sbenthall's scrap blog
I said to him, “Why is it, Alfonse, that decent, well-meaning and responsible people find themselves intrigued by catastrophe when they see it on television?”
I told him about the recent evening of lava, mud and raging water that the children and I had found so entertaining.
"We wanted more, more."
"It’s natural, it’s normal," he said, with a reassuring nod. "It happens to everybody."
"Because we’re suffering from brain fade. We need an occasional catastrophe to break up the incessant bombardment of information."
"It’s obvious," Lasher said. A slight man with a taut face and slicked-back hair.
"The flow is constant," Alfonse said. "Words, pictures, numbers, facts, graphics, statistics, specks, waves, particles, motes. Only a catastrophe gets our attention. We want them, we need them, we depend on them. As long as they happen somewhere else. This is where California comes in. Mud slides, brush fires, coastal erosion, earthquakes, mass killings, et cetera. We can relax and enjoy these disasters because in our hearts we feel that California deserves whatever it gets. Californians invented the concept of life-style. This alone warrants their doom."
Don DeLillo, White Noise
Get to know me! Personality Types
Reblog with your Personality types bolded, for your own reference, or for your followers to get to know you better! Add some others if you know any (such as Hogwarts houses: not a typical personality test, but they give other people insight into what you’re like!) Ones with free online tests are linked.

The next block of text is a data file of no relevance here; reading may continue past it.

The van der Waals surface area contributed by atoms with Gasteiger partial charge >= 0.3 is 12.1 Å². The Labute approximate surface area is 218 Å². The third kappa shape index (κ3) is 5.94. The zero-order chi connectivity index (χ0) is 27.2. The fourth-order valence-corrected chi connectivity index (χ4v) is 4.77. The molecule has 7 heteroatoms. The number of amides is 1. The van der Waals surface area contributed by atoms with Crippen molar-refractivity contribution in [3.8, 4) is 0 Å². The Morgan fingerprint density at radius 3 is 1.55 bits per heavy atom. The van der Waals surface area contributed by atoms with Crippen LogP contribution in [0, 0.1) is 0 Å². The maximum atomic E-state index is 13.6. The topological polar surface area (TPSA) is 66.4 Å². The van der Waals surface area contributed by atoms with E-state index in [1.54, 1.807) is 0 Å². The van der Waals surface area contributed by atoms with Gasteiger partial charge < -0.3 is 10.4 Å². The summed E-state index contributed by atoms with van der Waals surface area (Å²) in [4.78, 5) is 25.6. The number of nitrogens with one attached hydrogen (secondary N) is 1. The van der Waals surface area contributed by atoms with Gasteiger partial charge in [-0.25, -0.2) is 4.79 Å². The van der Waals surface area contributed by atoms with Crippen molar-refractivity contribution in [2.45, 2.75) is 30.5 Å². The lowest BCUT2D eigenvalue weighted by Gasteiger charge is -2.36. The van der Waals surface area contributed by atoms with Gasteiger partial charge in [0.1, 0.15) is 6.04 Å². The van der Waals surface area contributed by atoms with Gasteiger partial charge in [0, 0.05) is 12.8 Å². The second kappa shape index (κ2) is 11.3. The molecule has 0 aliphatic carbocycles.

Zodiac: Aries, Taurus, Gemini, Cancer, Leo, Virgo, Libra, Scorpio, Sagittarius, Capricorn, Aquarius,Pisces (cusp)
Myers-Briggs [x]: ISTJ, ISFJ, INFJ, INTJ, ISTP, ISFP, INFP, INTP, ESTP, ESFP, ENFP, ENFJ ESFJ, ESTJ, ESFJ, ENFJ, ENTJ.
The Four Temperaments [x]: Melancholic, Phlegmatic, Choleric, Sanguine.
Enneagram [x]: Type 1, Type 2, Type 3, Type 4, Type 5, Type 6, Type 7, Type 8, Type 9.
Hogwarts House [x]: Hufflepuff, Gryffindor, Slytherin, Ravenclaw
I guess I’m feeling smart and pissy lately.
Lyotard on politics in computerized society
We are finally in a position to understand how the computerization of society affects this problematic. It could become the ‘dream’ instrument for controlling and regulating the market system, extended to include knowledge itself and governed exclusively by the performativity principle. In that case, it would inevitably involve the use of terror. But it could also aid groups discussing metaprescriptives by supplying them with the information they usually lack for making knowledgeable decisions. The line to follow for computerization to take the second of these two paths is, in principle, quite simple: give the public free access to the memory and data banks. Language games would then be games of perfect information at any given moment. But they would also be non-zero-sum games, and by virtue of that fact discussion would never risk fixating in a position of minimax equilibrium because it had exhausted its stakes. for the stakes would be knowledge (or information, if you will), and the reserve of knowledge — language’s reserve of possible utterances — is inexhaustible. This sketches the outline of a politics that would respect both the desire for justice and the desire for the unknown.
Lyotard, The Postmodern Condition, 1979